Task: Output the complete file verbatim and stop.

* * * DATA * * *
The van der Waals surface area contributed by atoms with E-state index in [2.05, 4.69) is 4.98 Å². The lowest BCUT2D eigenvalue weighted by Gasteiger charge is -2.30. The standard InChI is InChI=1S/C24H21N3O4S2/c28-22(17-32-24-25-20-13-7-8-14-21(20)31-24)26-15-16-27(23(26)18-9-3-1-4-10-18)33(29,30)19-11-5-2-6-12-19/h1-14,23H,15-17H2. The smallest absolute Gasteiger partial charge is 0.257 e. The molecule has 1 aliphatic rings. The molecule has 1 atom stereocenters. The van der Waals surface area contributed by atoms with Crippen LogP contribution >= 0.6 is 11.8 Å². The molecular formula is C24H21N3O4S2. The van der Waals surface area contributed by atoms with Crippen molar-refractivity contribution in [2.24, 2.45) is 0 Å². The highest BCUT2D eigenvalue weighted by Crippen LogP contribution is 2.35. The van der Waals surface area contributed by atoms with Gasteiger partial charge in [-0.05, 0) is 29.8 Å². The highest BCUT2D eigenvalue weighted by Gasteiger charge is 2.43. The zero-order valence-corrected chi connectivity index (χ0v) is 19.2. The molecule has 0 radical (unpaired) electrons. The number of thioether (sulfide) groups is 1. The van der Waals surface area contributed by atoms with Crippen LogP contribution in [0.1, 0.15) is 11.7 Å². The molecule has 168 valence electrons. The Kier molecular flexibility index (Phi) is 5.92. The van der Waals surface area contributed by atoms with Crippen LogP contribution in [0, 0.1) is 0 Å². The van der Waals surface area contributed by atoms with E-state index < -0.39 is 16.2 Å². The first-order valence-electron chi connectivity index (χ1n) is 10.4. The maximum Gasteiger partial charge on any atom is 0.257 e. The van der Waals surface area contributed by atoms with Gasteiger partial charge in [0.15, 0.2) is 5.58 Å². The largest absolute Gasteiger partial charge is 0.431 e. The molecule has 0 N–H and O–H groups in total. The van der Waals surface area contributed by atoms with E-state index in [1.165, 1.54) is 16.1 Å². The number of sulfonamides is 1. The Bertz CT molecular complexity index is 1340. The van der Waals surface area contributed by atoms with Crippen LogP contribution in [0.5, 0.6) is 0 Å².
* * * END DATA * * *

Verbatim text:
The van der Waals surface area contributed by atoms with E-state index in [2.05, 4.69) is 4.98 Å². The lowest BCUT2D eigenvalue weighted by Gasteiger charge is -2.30. The standard InChI is InChI=1S/C24H21N3O4S2/c28-22(17-32-24-25-20-13-7-8-14-21(20)31-24)26-15-16-27(23(26)18-9-3-1-4-10-18)33(29,30)19-11-5-2-6-12-19/h1-14,23H,15-17H2. The smallest absolute Gasteiger partial charge is 0.257 e. The molecule has 1 aliphatic rings. The molecule has 1 atom stereocenters. The van der Waals surface area contributed by atoms with Crippen LogP contribution >= 0.6 is 11.8 Å². The molecular formula is C24H21N3O4S2. The van der Waals surface area contributed by atoms with Crippen molar-refractivity contribution in [2.24, 2.45) is 0 Å². The highest BCUT2D eigenvalue weighted by Crippen LogP contribution is 2.35. The van der Waals surface area contributed by atoms with Gasteiger partial charge in [-0.05, 0) is 29.8 Å². The highest BCUT2D eigenvalue weighted by Gasteiger charge is 2.43. The zero-order valence-corrected chi connectivity index (χ0v) is 19.2. The molecule has 0 radical (unpaired) electrons. The number of thioether (sulfide) groups is 1. The van der Waals surface area contributed by atoms with Crippen LogP contribution in [0.1, 0.15) is 11.7 Å². The molecule has 168 valence electrons. The Kier molecular flexibility index (Phi) is 5.92. The van der Waals surface area contributed by atoms with Crippen LogP contribution in [0, 0.1) is 0 Å². The van der Waals surface area contributed by atoms with E-state index < -0.39 is 16.2 Å². The first-order valence-electron chi connectivity index (χ1n) is 10.4. The maximum Gasteiger partial charge on any atom is 0.257 e. The van der Waals surface area contributed by atoms with Gasteiger partial charge in [0.15, 0.2) is 5.58 Å². The largest absolute Gasteiger partial charge is 0.431 e. The molecule has 0 N–H and O–H groups in total. The van der Waals surface area contributed by atoms with E-state index in [1.165, 1.54) is 16.1 Å². The number of sulfonamides is 1. The Bertz CT molecular complexity index is 1340. The van der Waals surface area contributed by atoms with Crippen LogP contribution in [0.5, 0.6) is 0 Å².